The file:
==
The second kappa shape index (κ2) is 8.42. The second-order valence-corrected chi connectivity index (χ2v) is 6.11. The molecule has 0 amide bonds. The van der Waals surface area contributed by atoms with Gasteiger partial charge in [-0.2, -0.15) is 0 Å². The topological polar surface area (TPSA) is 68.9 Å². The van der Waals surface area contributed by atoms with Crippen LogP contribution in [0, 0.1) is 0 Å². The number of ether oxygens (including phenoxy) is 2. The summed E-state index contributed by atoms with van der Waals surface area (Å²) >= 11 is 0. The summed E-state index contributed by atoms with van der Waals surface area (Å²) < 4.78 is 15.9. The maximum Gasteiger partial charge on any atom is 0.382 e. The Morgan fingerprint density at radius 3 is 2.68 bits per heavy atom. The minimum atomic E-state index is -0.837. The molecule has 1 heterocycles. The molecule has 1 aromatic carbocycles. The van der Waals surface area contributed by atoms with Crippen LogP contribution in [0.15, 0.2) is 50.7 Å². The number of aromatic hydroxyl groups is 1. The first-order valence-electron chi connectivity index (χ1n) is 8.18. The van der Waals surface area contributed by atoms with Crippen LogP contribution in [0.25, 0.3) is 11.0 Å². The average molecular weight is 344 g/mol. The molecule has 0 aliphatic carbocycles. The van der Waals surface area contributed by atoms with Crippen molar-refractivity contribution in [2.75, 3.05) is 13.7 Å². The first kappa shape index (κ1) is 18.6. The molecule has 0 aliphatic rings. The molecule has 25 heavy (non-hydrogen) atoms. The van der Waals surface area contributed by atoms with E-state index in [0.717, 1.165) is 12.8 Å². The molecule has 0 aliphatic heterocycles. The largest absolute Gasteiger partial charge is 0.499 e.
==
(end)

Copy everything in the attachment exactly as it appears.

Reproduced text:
The second kappa shape index (κ2) is 8.42. The second-order valence-corrected chi connectivity index (χ2v) is 6.11. The molecule has 0 amide bonds. The van der Waals surface area contributed by atoms with Gasteiger partial charge in [-0.2, -0.15) is 0 Å². The topological polar surface area (TPSA) is 68.9 Å². The van der Waals surface area contributed by atoms with Crippen LogP contribution in [0, 0.1) is 0 Å². The number of ether oxygens (including phenoxy) is 2. The summed E-state index contributed by atoms with van der Waals surface area (Å²) >= 11 is 0. The summed E-state index contributed by atoms with van der Waals surface area (Å²) < 4.78 is 15.9. The maximum Gasteiger partial charge on any atom is 0.382 e. The Morgan fingerprint density at radius 3 is 2.68 bits per heavy atom. The minimum atomic E-state index is -0.837. The molecule has 1 heterocycles. The molecule has 1 aromatic carbocycles. The van der Waals surface area contributed by atoms with Crippen LogP contribution in [0.15, 0.2) is 50.7 Å². The number of aromatic hydroxyl groups is 1. The first-order valence-electron chi connectivity index (χ1n) is 8.18. The van der Waals surface area contributed by atoms with Crippen LogP contribution in [0.25, 0.3) is 11.0 Å². The average molecular weight is 344 g/mol. The molecule has 0 aliphatic carbocycles. The van der Waals surface area contributed by atoms with Crippen molar-refractivity contribution in [2.75, 3.05) is 13.7 Å². The first kappa shape index (κ1) is 18.6. The molecule has 0 aliphatic rings. The molecule has 25 heavy (non-hydrogen) atoms. The van der Waals surface area contributed by atoms with E-state index in [0.717, 1.165) is 12.8 Å². The molecule has 0 aliphatic heterocycles. The largest absolute Gasteiger partial charge is 0.499 e.